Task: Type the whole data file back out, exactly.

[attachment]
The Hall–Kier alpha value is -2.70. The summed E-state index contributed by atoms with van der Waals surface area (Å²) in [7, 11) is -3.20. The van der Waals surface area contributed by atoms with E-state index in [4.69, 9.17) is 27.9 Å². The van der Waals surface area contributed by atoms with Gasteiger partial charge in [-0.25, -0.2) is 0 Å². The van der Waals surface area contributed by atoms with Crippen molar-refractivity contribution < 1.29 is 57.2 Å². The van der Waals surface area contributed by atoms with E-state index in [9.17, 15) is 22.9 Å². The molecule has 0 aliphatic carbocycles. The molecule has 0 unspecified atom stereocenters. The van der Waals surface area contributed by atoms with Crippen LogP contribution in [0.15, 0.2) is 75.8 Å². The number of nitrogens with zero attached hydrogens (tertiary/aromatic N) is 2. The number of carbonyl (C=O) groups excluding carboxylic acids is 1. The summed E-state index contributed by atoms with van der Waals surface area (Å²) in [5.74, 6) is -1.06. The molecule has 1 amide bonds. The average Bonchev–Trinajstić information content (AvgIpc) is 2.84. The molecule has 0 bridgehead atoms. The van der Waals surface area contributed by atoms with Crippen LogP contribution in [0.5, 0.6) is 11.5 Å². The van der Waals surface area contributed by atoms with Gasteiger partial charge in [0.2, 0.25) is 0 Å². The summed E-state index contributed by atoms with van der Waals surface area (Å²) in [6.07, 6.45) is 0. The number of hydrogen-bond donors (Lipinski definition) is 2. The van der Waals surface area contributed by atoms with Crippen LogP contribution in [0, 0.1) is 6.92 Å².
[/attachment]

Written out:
The Hall–Kier alpha value is -2.70. The summed E-state index contributed by atoms with van der Waals surface area (Å²) in [7, 11) is -3.20. The van der Waals surface area contributed by atoms with E-state index in [4.69, 9.17) is 27.9 Å². The van der Waals surface area contributed by atoms with Gasteiger partial charge in [-0.25, -0.2) is 0 Å². The van der Waals surface area contributed by atoms with Crippen molar-refractivity contribution < 1.29 is 57.2 Å². The van der Waals surface area contributed by atoms with E-state index in [9.17, 15) is 22.9 Å². The molecule has 0 aliphatic carbocycles. The molecule has 0 unspecified atom stereocenters. The van der Waals surface area contributed by atoms with Crippen LogP contribution in [0.15, 0.2) is 75.8 Å². The number of nitrogens with zero attached hydrogens (tertiary/aromatic N) is 2. The number of carbonyl (C=O) groups excluding carboxylic acids is 1. The summed E-state index contributed by atoms with van der Waals surface area (Å²) in [5.74, 6) is -1.06. The molecule has 1 amide bonds. The average Bonchev–Trinajstić information content (AvgIpc) is 2.84. The molecule has 0 bridgehead atoms. The van der Waals surface area contributed by atoms with Crippen LogP contribution in [0.5, 0.6) is 11.5 Å². The van der Waals surface area contributed by atoms with Gasteiger partial charge in [0.2, 0.25) is 0 Å². The summed E-state index contributed by atoms with van der Waals surface area (Å²) in [6.07, 6.45) is 0. The number of hydrogen-bond donors (Lipinski definition) is 2. The van der Waals surface area contributed by atoms with Crippen LogP contribution in [0, 0.1) is 6.92 Å².